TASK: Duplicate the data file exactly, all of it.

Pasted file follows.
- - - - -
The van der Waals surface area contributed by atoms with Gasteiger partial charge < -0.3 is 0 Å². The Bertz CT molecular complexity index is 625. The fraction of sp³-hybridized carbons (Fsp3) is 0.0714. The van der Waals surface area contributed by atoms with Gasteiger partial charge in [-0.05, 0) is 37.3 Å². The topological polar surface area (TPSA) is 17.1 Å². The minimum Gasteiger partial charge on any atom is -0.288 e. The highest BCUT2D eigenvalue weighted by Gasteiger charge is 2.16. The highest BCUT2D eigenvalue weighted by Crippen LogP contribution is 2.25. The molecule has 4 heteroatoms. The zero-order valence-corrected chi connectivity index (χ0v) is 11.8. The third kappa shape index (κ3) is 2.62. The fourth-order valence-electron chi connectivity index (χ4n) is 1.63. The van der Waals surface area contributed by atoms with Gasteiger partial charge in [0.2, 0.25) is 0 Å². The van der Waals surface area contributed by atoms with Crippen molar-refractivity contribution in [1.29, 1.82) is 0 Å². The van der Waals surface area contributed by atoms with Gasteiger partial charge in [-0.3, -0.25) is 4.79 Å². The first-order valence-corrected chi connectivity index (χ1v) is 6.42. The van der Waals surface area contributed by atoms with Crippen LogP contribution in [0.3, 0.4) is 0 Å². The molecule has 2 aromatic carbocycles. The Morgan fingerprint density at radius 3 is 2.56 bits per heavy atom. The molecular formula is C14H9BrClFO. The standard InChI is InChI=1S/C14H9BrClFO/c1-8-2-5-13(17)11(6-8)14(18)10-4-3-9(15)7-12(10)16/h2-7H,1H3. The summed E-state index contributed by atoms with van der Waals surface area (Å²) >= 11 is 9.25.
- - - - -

The van der Waals surface area contributed by atoms with Gasteiger partial charge < -0.3 is 0 Å². The Bertz CT molecular complexity index is 625. The fraction of sp³-hybridized carbons (Fsp3) is 0.0714. The van der Waals surface area contributed by atoms with Gasteiger partial charge in [-0.05, 0) is 37.3 Å². The topological polar surface area (TPSA) is 17.1 Å². The minimum Gasteiger partial charge on any atom is -0.288 e. The highest BCUT2D eigenvalue weighted by Gasteiger charge is 2.16. The highest BCUT2D eigenvalue weighted by Crippen LogP contribution is 2.25. The molecule has 4 heteroatoms. The zero-order valence-corrected chi connectivity index (χ0v) is 11.8. The third kappa shape index (κ3) is 2.62. The fourth-order valence-electron chi connectivity index (χ4n) is 1.63. The van der Waals surface area contributed by atoms with Gasteiger partial charge in [0.2, 0.25) is 0 Å². The van der Waals surface area contributed by atoms with Crippen molar-refractivity contribution in [1.29, 1.82) is 0 Å². The van der Waals surface area contributed by atoms with Gasteiger partial charge in [-0.3, -0.25) is 4.79 Å². The first-order valence-corrected chi connectivity index (χ1v) is 6.42. The van der Waals surface area contributed by atoms with Crippen LogP contribution in [0.3, 0.4) is 0 Å². The molecule has 2 aromatic carbocycles. The Morgan fingerprint density at radius 3 is 2.56 bits per heavy atom. The molecular formula is C14H9BrClFO. The standard InChI is InChI=1S/C14H9BrClFO/c1-8-2-5-13(17)11(6-8)14(18)10-4-3-9(15)7-12(10)16/h2-7H,1H3. The summed E-state index contributed by atoms with van der Waals surface area (Å²) >= 11 is 9.25.